Devar, by contrast, means “word” or “statement” or “speech”: thus the Greek “Decalogue.”  In particular, what the Jewish tradition has always counted as the first of the asheret devarim - “I am HaShem your God, who has brought you out of the land of Egypt, out of the house of bondage” – is not a command, but a statement of fact. It serves as the first of ten clauses making explicit the covenant to which the Children of Israel had already assented (Ex. 19:8).

I’m not sure when or how the mistranslation happened. But once again we see the great wisdom of the founders of Harvard College (as a Congregationalist seminary) in requiring entering students to know Hebrew.

Update Commenter Raghav Krishnapriyan corrects my Hebrew. (Only in America!):

(1) עֲשֶׂרֶת should be transliterated /aseret/. The dot on the upper-left of the shin turns it into a sin. 
(2) Dibrot (not debrot – under most circumstances, you can’t have two consecutive shvas at the beginning of a word) isn’t a feminine plural: it’s the plural of a different word, diber (דיבר), meaning “utterance.” While dibrot looks like it should be feminine, it’s actually part of a class of masculine nouns that have feminine-sounding plurals. You can find a list of other such words here.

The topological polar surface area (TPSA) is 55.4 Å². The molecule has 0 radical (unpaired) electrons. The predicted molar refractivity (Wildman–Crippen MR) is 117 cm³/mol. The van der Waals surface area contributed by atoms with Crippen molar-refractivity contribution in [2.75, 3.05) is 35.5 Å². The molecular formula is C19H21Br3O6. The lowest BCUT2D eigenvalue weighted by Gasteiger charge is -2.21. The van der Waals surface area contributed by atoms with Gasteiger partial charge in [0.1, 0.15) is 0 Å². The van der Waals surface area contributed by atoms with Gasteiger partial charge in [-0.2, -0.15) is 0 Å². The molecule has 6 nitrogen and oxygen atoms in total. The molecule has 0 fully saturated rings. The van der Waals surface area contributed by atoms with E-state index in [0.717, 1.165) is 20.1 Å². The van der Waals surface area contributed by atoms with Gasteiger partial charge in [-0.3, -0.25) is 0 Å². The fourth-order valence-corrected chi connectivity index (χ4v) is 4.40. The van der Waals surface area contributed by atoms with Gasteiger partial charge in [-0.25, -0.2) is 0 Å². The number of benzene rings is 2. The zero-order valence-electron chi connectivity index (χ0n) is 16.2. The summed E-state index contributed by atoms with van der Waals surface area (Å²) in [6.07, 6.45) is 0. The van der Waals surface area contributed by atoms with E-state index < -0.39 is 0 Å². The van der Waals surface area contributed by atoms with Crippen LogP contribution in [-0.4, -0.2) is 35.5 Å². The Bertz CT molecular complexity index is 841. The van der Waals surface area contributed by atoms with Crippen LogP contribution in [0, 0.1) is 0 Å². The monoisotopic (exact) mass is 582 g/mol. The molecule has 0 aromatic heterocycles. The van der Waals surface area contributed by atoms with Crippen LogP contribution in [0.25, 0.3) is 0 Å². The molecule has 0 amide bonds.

(3) דִּבְרֵי should be transliterated /divrei/ or something similar, since that’s a shva under the vet. It’s simply devarim in the construct state (smikhut).



Authorship and authenticity

Mamoru Samuragochi, until yesterday, was a deaf composer widely admired in Japan.  It now appears he is not deaf, and most of his works were ghostwritten for two decades by Takashi Niigaki, a music teacher with no public presence at least until now.  The story, including the world’s reaction to it, highlights interesting issues in aesthetic theory and the psychology of art.  In particular, it is another nail in the coffin of the idea that the experience of art can be examined by attending to a score, a performance, a painting, or any other work  by itself.

OK, the Samuragochis are actually Niigakis and not a note of them has changed: now what? Western critical tradition is much concerned to link works of art with the identity of the artist, so a largish industry exists to find and authenticate the authorship of paintings, music and other work.  If we find out that the Earl of Oxford wrote the plays we ascribe to Shakespeare, the plays won’t be any different, but people (not just English profs) really want to know the truth. This is a little odd, because we know so little about the historical Shakespeare that his biography can’t really affect our experience of the work much, but there are real insights to be gained about lots of art by knowing more about the artist and his milieu.  Fritz Kreisler, whose talent  as a violinist and a minor composer are not in any doubt, attributed a bunch of his small pieces to early composers like Tartini and Vivaldi, and later took credit for them unapologetically, saying they were just as good as people thought they were when mislabeled. How different did they sound after listeners knew who really wrote them?  What was their “real” artistic merit before and after?

Continue reading “Authorship and authenticity”